Performance of growing-finishing pigs fed medium- or high-fibre diets supplemented with avilamycin, formic acid or formic acid-sorbate blend
Partanen, Kirsi; Siljander-Rasi, Hilkka; Alaviuhkola, Timo; Suomi, Kaija; Fossi, Marja (2002)
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Livestock production science
Eripainoksia saatavissa tekijältä
Eripainoksia saatavissa tekijältä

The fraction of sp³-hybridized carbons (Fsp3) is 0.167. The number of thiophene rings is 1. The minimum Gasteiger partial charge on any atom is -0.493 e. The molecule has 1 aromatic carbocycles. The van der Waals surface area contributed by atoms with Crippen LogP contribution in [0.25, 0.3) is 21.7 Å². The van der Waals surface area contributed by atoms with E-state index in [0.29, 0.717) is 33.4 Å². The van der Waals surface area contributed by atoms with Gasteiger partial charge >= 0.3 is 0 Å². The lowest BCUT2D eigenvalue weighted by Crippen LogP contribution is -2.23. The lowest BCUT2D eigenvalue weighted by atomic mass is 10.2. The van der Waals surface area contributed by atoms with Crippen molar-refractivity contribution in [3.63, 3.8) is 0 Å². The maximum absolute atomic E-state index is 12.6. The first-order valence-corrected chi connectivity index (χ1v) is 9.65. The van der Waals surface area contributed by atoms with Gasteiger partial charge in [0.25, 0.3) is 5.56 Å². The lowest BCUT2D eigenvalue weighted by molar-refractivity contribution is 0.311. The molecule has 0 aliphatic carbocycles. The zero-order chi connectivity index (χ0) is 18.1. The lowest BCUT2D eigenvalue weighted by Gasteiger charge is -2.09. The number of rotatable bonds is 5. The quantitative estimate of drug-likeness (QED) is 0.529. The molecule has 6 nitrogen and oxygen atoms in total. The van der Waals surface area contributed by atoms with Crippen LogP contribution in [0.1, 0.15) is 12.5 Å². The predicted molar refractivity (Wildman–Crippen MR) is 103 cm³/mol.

A total of 160 growing-finishing pigs with initial body weights of 27 kg and originating from eight farms were used in a performance trial to investigate the effects of dietary fibre content (medium or high) and growth-promoting feed additives (none, avilamycin, formic acid or formic acid-sorbate blend) on pig growth, the feed to gain ratio and the incidence of diarrhoea. Medium-fibre grower and finisher diets (188 and 196 g neutral detergent fibre (NDF)/kg dry matter (DM)) were composed of barley and soybean meal and the respective high-fibre diets (239 and 284 g NDF/kg DM) of barley, oats, barley fibre, peas, soybean meal and vegetable oil. Both medium- and high-fibre diets were similar in net energy (8.7 MJ/kg) and ileal digestible lysine content (8.0 and 6.6 g/kg for grower and finisher diets, respectively). Avilamycin (40 mg/kg) was added to grower diets only whereas formic acid (8 g/kg) and formic acid-sorbate blend (8 g/kg formic acid and 0.4 g/kg potassium sorbate) were added to both grower and finisher diets. No diet × additive interactions were observed in the performance or carcass characteristics of pigs. Dietary fibre content did not affect the growth or feed to gain ratio of pigs. In the growing period, pigs fed diets with avilamycin, formic acid or formic acid-sorbate blend grew faster and had a lower feed to gain ratio than did those fed diets without additives. The differences between the additives were not significant. In the finishing period, pigs fed acidified diets grew faster and utilised feed more efficiently than did those in the avilamycin group. Furthermore, formic acid-sorbate blend enhanced pig performance more than did plain formic acid. For the total fattening period, the average growth rates were 856, 878, 896 and 930 g/d and the feed to gain ratios 2.55, 2.51, 2.43 and 2.32 kg DM/kg gain for diets without additives and with avilamycin, formic acid and formic acid-sorbate blend, respectively. Additives improved the growth and feed to gain ratio compared to diets without additives. Performance was better with organic acid supplementation of grower and finisher diets than with avilamycin supplementation of grower diet only. In addition, formic acid-sorbate blend improved the feed to gain ratio more than did plain formic acid. In the growing period, additives decreased the incidence of diarrhoea in the medium-fibre diet. In the high-fibre diet, the incidence of diarrhoea was generally low, except in the avilamycin treatment. We concluded that formic acid and formic acid-sorbate blend were equally effective alternatives to the antibiotic avilamycin in grower diets. Since organic acids can be added to finisher diets as well, their use resulted in further improvements in pig performance compared to avilamycin which can be used in grower diets only. The efficacy of formic acid as a growth promoter was intensified with sorbate addition.
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